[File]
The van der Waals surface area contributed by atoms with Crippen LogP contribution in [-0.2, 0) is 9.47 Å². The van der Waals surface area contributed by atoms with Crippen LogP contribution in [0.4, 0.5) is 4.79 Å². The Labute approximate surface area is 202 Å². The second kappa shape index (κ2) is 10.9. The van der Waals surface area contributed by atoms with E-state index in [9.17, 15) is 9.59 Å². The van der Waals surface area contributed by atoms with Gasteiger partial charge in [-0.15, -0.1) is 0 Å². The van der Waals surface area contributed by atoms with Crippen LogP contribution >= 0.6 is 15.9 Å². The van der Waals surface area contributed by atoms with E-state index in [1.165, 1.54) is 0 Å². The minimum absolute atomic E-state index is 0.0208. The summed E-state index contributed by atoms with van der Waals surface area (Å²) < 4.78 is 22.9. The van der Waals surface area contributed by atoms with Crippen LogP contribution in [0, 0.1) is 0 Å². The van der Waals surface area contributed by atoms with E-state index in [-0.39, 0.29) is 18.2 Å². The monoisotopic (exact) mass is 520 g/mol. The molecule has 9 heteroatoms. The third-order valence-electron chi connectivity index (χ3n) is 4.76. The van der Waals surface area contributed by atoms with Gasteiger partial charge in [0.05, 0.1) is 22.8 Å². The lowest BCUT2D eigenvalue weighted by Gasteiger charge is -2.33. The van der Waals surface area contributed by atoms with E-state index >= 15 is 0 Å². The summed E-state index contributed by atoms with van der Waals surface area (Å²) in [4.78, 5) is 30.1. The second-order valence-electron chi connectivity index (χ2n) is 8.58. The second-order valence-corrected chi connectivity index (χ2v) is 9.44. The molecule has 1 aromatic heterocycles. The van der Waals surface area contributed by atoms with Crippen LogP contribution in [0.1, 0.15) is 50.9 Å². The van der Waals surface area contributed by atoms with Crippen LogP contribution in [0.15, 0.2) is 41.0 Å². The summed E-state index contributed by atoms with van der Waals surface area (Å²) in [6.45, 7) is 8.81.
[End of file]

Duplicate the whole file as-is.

The van der Waals surface area contributed by atoms with Crippen LogP contribution in [-0.2, 0) is 9.47 Å². The van der Waals surface area contributed by atoms with Crippen LogP contribution in [0.4, 0.5) is 4.79 Å². The Labute approximate surface area is 202 Å². The second kappa shape index (κ2) is 10.9. The van der Waals surface area contributed by atoms with E-state index in [9.17, 15) is 9.59 Å². The van der Waals surface area contributed by atoms with Gasteiger partial charge in [-0.15, -0.1) is 0 Å². The van der Waals surface area contributed by atoms with Crippen LogP contribution >= 0.6 is 15.9 Å². The van der Waals surface area contributed by atoms with E-state index in [1.165, 1.54) is 0 Å². The minimum absolute atomic E-state index is 0.0208. The summed E-state index contributed by atoms with van der Waals surface area (Å²) < 4.78 is 22.9. The van der Waals surface area contributed by atoms with Crippen LogP contribution in [0, 0.1) is 0 Å². The van der Waals surface area contributed by atoms with E-state index in [-0.39, 0.29) is 18.2 Å². The monoisotopic (exact) mass is 520 g/mol. The molecule has 9 heteroatoms. The third-order valence-electron chi connectivity index (χ3n) is 4.76. The van der Waals surface area contributed by atoms with Gasteiger partial charge in [0.05, 0.1) is 22.8 Å². The lowest BCUT2D eigenvalue weighted by Gasteiger charge is -2.33. The van der Waals surface area contributed by atoms with E-state index >= 15 is 0 Å². The summed E-state index contributed by atoms with van der Waals surface area (Å²) in [4.78, 5) is 30.1. The second-order valence-electron chi connectivity index (χ2n) is 8.58. The second-order valence-corrected chi connectivity index (χ2v) is 9.44. The molecule has 1 aromatic heterocycles. The van der Waals surface area contributed by atoms with Crippen LogP contribution in [0.1, 0.15) is 50.9 Å². The van der Waals surface area contributed by atoms with Crippen LogP contribution in [0.15, 0.2) is 41.0 Å². The summed E-state index contributed by atoms with van der Waals surface area (Å²) in [6.45, 7) is 8.81.